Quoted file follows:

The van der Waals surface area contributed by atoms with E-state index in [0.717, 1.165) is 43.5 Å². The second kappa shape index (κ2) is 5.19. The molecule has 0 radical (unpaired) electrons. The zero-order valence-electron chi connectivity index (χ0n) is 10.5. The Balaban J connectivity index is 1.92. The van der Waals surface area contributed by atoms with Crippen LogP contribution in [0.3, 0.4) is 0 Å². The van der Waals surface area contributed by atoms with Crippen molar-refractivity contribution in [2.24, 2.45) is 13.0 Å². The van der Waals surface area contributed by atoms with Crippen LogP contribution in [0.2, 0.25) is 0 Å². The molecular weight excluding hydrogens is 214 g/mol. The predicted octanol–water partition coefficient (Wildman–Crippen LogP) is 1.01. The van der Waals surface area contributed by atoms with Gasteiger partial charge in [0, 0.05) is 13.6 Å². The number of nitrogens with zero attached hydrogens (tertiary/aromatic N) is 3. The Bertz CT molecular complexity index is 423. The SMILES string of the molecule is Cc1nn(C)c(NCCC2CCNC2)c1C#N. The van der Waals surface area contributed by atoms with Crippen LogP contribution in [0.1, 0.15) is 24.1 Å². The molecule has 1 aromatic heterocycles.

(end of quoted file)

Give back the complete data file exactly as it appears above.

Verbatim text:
The van der Waals surface area contributed by atoms with E-state index in [0.717, 1.165) is 43.5 Å². The second kappa shape index (κ2) is 5.19. The molecule has 0 radical (unpaired) electrons. The zero-order valence-electron chi connectivity index (χ0n) is 10.5. The Balaban J connectivity index is 1.92. The van der Waals surface area contributed by atoms with Crippen LogP contribution in [0.3, 0.4) is 0 Å². The van der Waals surface area contributed by atoms with Crippen molar-refractivity contribution in [2.24, 2.45) is 13.0 Å². The van der Waals surface area contributed by atoms with Crippen LogP contribution in [0.2, 0.25) is 0 Å². The molecular weight excluding hydrogens is 214 g/mol. The predicted octanol–water partition coefficient (Wildman–Crippen LogP) is 1.01. The van der Waals surface area contributed by atoms with Gasteiger partial charge in [0, 0.05) is 13.6 Å². The number of nitrogens with zero attached hydrogens (tertiary/aromatic N) is 3. The Bertz CT molecular complexity index is 423. The SMILES string of the molecule is Cc1nn(C)c(NCCC2CCNC2)c1C#N. The van der Waals surface area contributed by atoms with Crippen LogP contribution in [0.1, 0.15) is 24.1 Å². The molecule has 1 aromatic heterocycles.